A Dip In Shipping Rates: The End Of The Nightmare, Or Just The Eye Of The Hurricane
This year, spot ocean container rates have reached record highs and could be at a crucial inflection point this week. News of 40-foot container rates on the world’s most important shipping lane, that is, China and the U.S., plunged amid a power crunch shutting down factories across multiple Chinese provinces leading speculators to sell their shipping spots, according to Chinese media outlet Caixin Global.
Caixin spoke with an executive at a Shanghai freight company Thursday who said 40-foot container rates from China to the U.S. West Coast sank this week, plummeting from $15,000 to just $8,000. For the same container, the spot rate for China to the U.S. East Coast dropped from $20,000 to around $15,000.
The decline in international shipping costs is primarily due to at least 20 Chinese provinces and regions making up more than 66% of the country’s GDP have announced some form of power cuts in recent weeks, which has shuttered energy-intensive manufacturing industries and so their need for containerized shipping has diminished.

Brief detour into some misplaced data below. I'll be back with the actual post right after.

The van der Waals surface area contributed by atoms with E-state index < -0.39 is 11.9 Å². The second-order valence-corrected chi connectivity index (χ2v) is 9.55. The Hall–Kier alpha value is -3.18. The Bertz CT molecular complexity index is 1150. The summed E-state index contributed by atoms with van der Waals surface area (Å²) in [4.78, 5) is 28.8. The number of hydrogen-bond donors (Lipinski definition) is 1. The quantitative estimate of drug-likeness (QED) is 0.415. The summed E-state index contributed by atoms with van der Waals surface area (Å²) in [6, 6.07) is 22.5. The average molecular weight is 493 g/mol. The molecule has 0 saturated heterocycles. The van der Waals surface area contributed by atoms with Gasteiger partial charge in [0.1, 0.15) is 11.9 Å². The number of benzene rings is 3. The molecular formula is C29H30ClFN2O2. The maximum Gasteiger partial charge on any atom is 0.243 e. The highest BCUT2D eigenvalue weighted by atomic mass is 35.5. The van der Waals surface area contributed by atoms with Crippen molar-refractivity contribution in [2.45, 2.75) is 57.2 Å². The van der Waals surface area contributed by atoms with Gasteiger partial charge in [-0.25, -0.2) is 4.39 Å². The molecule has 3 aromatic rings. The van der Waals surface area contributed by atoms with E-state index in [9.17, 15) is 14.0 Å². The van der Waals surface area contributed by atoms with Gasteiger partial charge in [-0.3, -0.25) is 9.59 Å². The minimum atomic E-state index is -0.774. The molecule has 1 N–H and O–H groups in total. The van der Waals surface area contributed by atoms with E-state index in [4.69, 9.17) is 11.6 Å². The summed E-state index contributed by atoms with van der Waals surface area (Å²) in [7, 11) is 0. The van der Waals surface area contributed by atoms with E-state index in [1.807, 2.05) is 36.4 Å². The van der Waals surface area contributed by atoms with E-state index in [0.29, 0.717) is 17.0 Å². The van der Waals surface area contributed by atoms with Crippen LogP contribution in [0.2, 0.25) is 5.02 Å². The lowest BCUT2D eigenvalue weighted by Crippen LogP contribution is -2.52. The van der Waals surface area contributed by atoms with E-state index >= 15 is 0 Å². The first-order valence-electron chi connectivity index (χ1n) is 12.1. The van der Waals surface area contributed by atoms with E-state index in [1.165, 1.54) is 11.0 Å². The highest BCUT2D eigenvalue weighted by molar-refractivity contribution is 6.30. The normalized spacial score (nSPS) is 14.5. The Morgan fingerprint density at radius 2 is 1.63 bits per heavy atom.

We have noted Foxconn, the world’s biggest iPhone assembler and a key supplier of Apple and Tesla, halted production earlier this week. Another Apple supplier, Unimicron Technologies, suspended operations. There are countless reports of other energy-intensive companies that suspended operations.
An analyst at Tianfeng Securities Co. Ltd. said the decline in shipping rates was primarily caused by the imminent off-season and a reduction in manufacturing due to China’s power crunch. The analyst said rates should decline as export growth in China will decrease in the fourth quarter, and seasonally ocean freight slows down.
A report by CSC Financial Co. Ltd. outlined rates will stay stubbornly high for the next two weeks as port congestion remains a problem in China and the U.S. But after that, rates may stall on slow growth from China.
We so far understand China’s power crunch is having a sizeable impact on economic growth and has resulted in a slump for containerized shipping demand. What comes next is either shipping rates continue a downward spiral or bounce back as China will ultimately restart its manufacturing base near term.
Sat, 10/02/2021 – 19:00